Sometimes It’s Not About the Shortest Distance

Oscar and Edgar have been working diligently on summer packets with me.  Nothing too daunting or time-consuming, I assure you–just enough to keep their skills sharp, maybe introduce a few new ones, and add a little structure to our predominantly lazy summer days.

Last week one of Edgar’s tasks was to draw a line from a capital letter to its lowercase counterpart.  Simple enough task.  Certainly one he could handle.

Here is his work:

It looks at first glance arbitrary and completed without care.  But a second look reveals that every response is correct.

The directions said to draw a line . . . nothing about its being straight or direct.

This work calls attention to itself but could be interpreted as a whimsical response to an otherwise staid task.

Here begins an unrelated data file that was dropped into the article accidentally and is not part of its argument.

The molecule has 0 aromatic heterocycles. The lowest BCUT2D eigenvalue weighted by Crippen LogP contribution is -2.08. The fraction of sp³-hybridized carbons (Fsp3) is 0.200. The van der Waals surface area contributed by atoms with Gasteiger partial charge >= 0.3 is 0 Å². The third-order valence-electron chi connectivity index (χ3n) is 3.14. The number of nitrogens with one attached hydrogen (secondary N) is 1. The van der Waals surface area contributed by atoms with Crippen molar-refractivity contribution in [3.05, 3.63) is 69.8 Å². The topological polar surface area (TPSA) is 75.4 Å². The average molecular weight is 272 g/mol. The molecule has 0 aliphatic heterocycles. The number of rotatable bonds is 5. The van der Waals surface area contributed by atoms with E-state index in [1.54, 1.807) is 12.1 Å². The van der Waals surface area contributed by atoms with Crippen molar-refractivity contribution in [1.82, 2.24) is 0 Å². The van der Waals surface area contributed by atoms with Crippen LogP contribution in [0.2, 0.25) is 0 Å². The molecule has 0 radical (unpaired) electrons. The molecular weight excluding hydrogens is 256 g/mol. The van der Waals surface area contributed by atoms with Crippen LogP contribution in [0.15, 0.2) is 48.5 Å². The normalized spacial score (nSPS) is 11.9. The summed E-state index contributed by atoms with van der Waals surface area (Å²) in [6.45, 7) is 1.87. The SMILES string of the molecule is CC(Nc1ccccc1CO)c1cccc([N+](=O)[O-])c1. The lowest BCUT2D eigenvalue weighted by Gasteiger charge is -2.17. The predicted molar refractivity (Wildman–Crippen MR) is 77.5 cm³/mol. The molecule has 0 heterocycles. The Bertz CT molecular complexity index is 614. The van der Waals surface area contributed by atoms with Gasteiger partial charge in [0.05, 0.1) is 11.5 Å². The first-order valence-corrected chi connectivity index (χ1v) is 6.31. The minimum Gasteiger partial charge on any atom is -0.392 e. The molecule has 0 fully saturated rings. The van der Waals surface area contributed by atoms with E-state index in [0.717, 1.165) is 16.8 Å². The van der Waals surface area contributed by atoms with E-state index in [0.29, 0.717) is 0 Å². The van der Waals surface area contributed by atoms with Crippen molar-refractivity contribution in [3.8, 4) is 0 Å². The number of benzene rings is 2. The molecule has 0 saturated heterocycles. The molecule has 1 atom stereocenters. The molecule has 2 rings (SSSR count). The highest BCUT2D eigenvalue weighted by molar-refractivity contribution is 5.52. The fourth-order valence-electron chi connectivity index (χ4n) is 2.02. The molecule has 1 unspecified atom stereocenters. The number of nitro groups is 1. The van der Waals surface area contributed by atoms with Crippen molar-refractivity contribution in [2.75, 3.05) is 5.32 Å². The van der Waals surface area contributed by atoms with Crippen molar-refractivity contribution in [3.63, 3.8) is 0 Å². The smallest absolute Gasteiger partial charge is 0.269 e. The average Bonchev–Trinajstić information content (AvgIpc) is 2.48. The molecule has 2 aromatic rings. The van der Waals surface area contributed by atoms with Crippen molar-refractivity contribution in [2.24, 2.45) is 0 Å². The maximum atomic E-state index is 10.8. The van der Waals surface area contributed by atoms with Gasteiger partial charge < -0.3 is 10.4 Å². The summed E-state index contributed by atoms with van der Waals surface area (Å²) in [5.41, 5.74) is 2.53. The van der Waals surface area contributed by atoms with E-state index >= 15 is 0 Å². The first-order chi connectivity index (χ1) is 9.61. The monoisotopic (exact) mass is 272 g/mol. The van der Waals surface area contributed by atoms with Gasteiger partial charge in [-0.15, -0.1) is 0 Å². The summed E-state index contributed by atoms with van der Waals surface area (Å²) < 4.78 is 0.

And then I realized that this is him–in every way–and that there was no other way for him to do it.

The next twelve years are going to challenge this boy who is not content to take the shortest distance between two points; but I can promise we will be by his side–to help him navigate and learn to channel, to champion him, to preserve that which makes him stand out.

People like Edgar have the power to change the world.   And there isn’t a day that goes by that I don’t wish I weren’t more like him.


6 thoughts on “Sometimes It’s Not About the Shortest Distance

  1. We spend an enormous amount of time and people trying to understand what makes some people click, and we rarely give attention to the challenges they face trying to understand others who have followed a pattern, fit a standard, and done all the “right” things. Square peg round hole, round peg, square hole.

  2. Sometimes the shortest distance has many obstacles on the way to a destination, so, it is necessary to take the long way and enjoy the trip

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